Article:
No Worries Curries Blog: Vegetarian Food

Pulses: Protein-Packed Plant Food

By Claudette D'Cruz

Pulses: Protein-Packed Plant Food

With today’s mantra of eat more plant food we see posh fruit and juice parlours sprouting around. Instagram is lush with tantalising pictures of luscious fruit and vibrant vegetables arranged in all manner of aesthetics by raw food enthusiasts.  But fruit and vegetables are not the only plant food we can enjoy.  Let’s take a look at what replaces a steak on an Indian plate - pulses.

With 47% of Indians following a vegetarian (lacto-ovo) diet there are a whole variety of pulses included in every meal.  They are cheap but provide high nutrition and the protein component in meals for millions.  Pulses are eaten at each meal both in sweet and savoury recipes.  In many Indian households lunch or dinner would consist of a dhal, a bean dish, 2 seasonal vegetables, rice and or chappati accompanied by pickle, papadums and a sweet dish.

Dhal for most Indians is synonymous with soul food.  A hot steaming bowl of dhal and some rice/roti to accompany it and you have a satisfying meal in minutes.  There are several varieties of Dhals and we will endeavour to explain some of them.

  • URAD (black coloured lentils) are black in colour and about the same shape and size as moong beans. They are highly nutritious and recommended for diabetics as are other pulses. Only needs washing before cooking.
  • CHANA (yellow split-pea lentils) have a deep yellow colour and look like the halves of a chick-pea, only smaller in size. They take a long time to cook and hence are perfect for use in a slow cooker. Need to be soaked to reduce cooking time.
  • MASOOR (orange coloured lentils) are most commonly used in many homes. They take the shortest time to cook and are excellent for quick meals. Wash thoroughly till the water runs clear.
  • MOONG (green coloured lentils) are easy to digest hence they are prepared for children. They are also used in sweet dishes like in the south (Godsheh in Goa and Vorn in Mangalore) and in the north (Moong Dal Halwa) – which is reminiscent of the Chinese Moon Cake.

The six major pulse groups grown in Australia are: Broad Beans, Chickpea, Field Peas, Lentils, Lupin and Mungbean.  Pulses are universally recommended as part of a healthy eating plan and feature prominently in some of the world’s healthiest diets such as the Mediterranean diet.  So feel positively pulsed and enjoy these easy recipes, which we have hyperlinked below:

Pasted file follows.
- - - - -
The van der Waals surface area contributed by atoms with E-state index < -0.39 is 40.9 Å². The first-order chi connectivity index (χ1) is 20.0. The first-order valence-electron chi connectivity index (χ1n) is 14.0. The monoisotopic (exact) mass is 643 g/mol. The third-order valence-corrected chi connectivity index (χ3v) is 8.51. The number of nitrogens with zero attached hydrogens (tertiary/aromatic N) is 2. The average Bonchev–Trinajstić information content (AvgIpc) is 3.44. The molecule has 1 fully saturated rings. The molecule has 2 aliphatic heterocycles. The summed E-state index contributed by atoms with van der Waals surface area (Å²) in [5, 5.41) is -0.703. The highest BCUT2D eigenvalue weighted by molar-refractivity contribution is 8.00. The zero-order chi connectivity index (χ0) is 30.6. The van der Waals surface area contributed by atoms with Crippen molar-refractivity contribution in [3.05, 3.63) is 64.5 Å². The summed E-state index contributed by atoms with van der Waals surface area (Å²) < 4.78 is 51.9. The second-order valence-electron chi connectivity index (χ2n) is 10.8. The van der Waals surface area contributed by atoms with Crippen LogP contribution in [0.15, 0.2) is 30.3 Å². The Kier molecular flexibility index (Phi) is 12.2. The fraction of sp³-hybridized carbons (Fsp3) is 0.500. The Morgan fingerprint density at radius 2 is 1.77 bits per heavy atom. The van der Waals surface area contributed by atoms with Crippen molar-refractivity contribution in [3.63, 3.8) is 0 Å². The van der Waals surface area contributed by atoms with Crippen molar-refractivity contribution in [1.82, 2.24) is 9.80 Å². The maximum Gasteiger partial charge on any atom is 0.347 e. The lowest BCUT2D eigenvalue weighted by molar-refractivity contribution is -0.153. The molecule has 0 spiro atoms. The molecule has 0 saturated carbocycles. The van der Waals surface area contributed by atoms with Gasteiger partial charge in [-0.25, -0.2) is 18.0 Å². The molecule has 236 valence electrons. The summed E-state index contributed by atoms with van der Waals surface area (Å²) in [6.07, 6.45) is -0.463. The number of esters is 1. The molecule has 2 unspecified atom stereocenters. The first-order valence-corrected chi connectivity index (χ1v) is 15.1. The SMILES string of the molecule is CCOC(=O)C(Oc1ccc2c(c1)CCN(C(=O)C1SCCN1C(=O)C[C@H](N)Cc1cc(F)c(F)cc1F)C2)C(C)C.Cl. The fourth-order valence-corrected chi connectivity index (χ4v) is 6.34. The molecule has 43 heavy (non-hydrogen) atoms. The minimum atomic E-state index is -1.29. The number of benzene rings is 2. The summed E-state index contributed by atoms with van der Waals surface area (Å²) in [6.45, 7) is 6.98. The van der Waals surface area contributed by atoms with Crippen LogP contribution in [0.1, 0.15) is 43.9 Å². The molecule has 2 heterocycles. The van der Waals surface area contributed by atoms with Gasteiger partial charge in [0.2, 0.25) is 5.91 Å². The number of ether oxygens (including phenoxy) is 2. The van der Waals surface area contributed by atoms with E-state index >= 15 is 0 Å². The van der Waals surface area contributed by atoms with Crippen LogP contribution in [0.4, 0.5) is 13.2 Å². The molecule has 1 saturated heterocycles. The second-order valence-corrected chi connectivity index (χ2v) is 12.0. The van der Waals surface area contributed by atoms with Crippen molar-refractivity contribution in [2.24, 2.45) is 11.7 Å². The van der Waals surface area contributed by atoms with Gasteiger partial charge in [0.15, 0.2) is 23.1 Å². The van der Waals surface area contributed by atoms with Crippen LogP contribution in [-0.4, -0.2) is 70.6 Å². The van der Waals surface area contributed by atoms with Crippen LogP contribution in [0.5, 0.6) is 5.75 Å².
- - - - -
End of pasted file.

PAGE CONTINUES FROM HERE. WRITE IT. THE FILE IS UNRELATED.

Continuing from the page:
• DHAL MAKHANI - The richest of all the dhal dishes thanks to the addition of cream and butter. 
  • JEERA TADKA DHAL -  Basic everyday dhal that gets most of its flavour from the 'tadka', which is the tempering of condiments like cumin seeds, dried red chilli and curry leaves, in hot oil, which is then added to the lentil curry. 
  • CHANA DHAL - This lentil is much thicker than its counterparts and usually requires to be soaked in water before cooking. 
  • PALAK (Spinach) DHAL  - The addition of spinach in this dhal dish is so divine, you will want to consume it as a soup, rather than just a curry. 

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A Sure Way to Spice Up Your Valentine's Day

By Claudette D'Cruz

A Sure Way to Spice Up Your Valentine's Day

A typical image that comes to my mind when I think of ‘romantic cuisine’ is that scene from the Disney classic Lady and The Tramp, where the two dogs share a plate of spaghetti bolognese and unknowingly chew on the same strand until they accidentally kiss (I secretly longed for this to happen in my previous relationships but always forgot to order spaghetti when on dates. I also find spaghetti hard to share because it is one of my favourite dishes and I tend to devour it all). Another is the classic red and white checkered blanket spread across a green lawn. The blanket contains a spread of baguette, cheese and wine. French and Italian cuisines have no doubt provided us with many-a-romantic meal to share with our better halves but what other dishes can inspire romance?

As Valentine’s day approaches, I challenge you to broaden your perception of romantic cuisine by cooking none other than Indian food for your special date/partner/friend.. Here are our top five picks (in random order) for you to try out this Valentine’s Day. These are commonly available dishes in most vegetarian restaurants.

  1. Nothing screams romantic like ‘Pani Puri’. This popular street food provides textural sensation; the crunch of the puri shell, the spicy water that floods the mouth and the pungent flavour of the raw onions. In true couple style, you can take turns feeding each other pani puri.

  2. Why not share a South Indian Vegetarian Thali with your valentine? Thalis are great because of the variety they offer; rice and roti, sambhar/dahl (lentil curries) and rasam (a spicy, watery soup with tamarind as its base), 2-3 different spiced vegetables, papad and fresh yoghurt. This is just in one serve! Get your fingers messy as they dip, dunk and scoop out all the deliciousness on offer.

  3. Nothing spells love as much as butter does and the dish Pav Bhaji is a testament to that love. ‘Pav’ means bread and ‘bhaji’ means vegetables fried in spices. What makes this dish extra delicious is the fact that the main vegetables (potato, peas, carrots, cauliflower and french beans) are first boiled in water so that they become mushy. They are then mashed and added to a mix of onions, tomatoes, capsicum and spices all sautéed with butter forming a thick, rich gravy that is dark orange in colour. Basically, knobs of butter are added in the beginning, middle and end stages of the cooking. This is gravy is scooped up with soft, buttered (of course) bread which you and your partner can devour. Licking of fingers post eating is mandatory and your valentine will be nothing short of delighted at the time spent preparing this dish (it is time-consuming). For time is love is not?